Columbia in Richland County, South Carolina — The American South (South Atlantic)
James M. Hinton House
This is the site of the home of James Miles Hinton (1891-1970), businessman, civil rights pioneer, and minister. Hinton moved to Columbia in 1939 and was elected president of the Columbia branch of the National Association for the Advancement of Colored People (NAACP) that year. He was president of the S.C. State Conference of the NAACP from 1941 through 1958, as it grew from 13 chapters to 80 chapters.
Hinton helped overthrow the all-white Democratic primary in S.C. and helped plan strategy for Briggs v. Elliott, the S.C. case of those that led to Brown v. the Board of Education and school desegregation. He was often threatened, was kidnapped from Augusta in 1949, and had shots fired at his house here in 1956. Hinton was later pastor of Second Calvary Baptist Church in Columbia, and died in Augusta in 1970.
Erected 2008 by The Historic Columbia Foundation, the City of Columbia, and the S.C. Department of Transportation. (Marker Number 40-142.)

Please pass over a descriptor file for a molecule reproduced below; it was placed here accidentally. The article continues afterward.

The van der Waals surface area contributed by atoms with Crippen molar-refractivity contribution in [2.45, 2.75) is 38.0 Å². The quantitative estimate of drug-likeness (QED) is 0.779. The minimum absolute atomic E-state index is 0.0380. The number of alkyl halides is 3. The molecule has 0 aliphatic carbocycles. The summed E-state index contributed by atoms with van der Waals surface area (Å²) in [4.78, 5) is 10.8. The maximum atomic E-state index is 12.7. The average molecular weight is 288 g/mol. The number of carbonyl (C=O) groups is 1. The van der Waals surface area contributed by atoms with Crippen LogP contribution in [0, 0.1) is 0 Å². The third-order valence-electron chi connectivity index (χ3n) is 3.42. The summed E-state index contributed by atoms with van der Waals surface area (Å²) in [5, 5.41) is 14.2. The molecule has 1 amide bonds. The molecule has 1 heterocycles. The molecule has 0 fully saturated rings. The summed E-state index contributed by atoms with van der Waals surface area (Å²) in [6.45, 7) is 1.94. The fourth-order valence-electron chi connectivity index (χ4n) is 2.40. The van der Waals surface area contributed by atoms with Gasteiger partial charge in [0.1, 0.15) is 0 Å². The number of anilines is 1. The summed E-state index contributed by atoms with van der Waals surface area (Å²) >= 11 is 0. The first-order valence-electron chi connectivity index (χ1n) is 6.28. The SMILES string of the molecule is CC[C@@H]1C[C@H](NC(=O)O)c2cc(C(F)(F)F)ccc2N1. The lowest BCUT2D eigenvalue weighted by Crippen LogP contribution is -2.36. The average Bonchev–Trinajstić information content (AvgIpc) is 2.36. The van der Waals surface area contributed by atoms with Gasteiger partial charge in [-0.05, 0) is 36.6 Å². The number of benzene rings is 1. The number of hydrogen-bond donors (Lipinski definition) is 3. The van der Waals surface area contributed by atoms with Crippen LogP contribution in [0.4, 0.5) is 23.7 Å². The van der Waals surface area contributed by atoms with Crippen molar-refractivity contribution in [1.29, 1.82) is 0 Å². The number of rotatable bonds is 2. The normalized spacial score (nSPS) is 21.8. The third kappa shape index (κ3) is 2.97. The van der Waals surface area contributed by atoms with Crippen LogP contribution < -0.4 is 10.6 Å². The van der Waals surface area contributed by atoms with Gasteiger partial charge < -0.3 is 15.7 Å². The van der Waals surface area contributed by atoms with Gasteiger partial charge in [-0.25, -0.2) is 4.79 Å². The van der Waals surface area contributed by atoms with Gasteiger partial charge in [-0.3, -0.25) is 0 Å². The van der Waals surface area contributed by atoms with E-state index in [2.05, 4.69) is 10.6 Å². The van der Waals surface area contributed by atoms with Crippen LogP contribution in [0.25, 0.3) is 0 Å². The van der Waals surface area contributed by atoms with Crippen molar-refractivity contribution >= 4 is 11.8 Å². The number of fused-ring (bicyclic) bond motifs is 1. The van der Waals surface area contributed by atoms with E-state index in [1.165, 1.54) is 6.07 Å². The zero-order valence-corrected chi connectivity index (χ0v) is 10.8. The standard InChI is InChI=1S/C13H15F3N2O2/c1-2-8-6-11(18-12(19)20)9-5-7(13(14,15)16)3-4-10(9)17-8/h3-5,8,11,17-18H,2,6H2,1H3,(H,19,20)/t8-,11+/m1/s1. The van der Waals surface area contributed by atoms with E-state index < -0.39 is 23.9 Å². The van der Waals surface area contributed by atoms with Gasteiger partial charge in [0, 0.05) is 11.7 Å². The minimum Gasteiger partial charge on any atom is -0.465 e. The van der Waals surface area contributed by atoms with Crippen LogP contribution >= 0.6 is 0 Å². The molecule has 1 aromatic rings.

Location. 34° 0.502′ N, 81° 0.894′ W. Marker is in Columbia, South Carolina, in Richland County. Marker is at the intersection of Heidt Street and Lady Street, on the right when traveling north on Heidt Street Touch for map. Marker is in this post office area: Columbia SC 29204, United States of America.
Other nearby markers. At least 8 other markers are within walking distance of this marker. Heidt - Russell House / Edwin R. Russell (within shouting distance of this marker); Waverly Five and Dime / George Elmore and Elmore v. Rice (about 400 feet away, measured in a direct line); Matthew J. Perry House (approx. 0.2 miles away); Visanska-Starks House (approx. ¼ mile away); Harden Street (approx. 0.3 miles away); Waverly (approx. 0.3 miles away); Allen University (approx. 0.4 miles away); The Lighthouse & Informer / John H. McCray (approx. 0.4 miles away). Touch for a list and map of all markers in Columbia.
More about this marker. The James M. Hinton House is located in Waverly District, a National Register of Historic Places District
Related markers. Click here for a list of markers that are related to this marker. This is a list of Brown v. Board of Education markers.
Categories. • African Americans • Civil Rights • Notable Persons •
Credits. This page was last revised on June 16, 2016. This page originally submitted on March 1, 2010, by Mike Stroud of Bluffton, South Carolina. This page has been viewed 996 times since then and 43 times this year. Photos: 1, 2, 3, 4. submitted on March 1, 2010, by Mike Stroud of Bluffton, South Carolina. • Bill Pfingsten was the editor who published this page.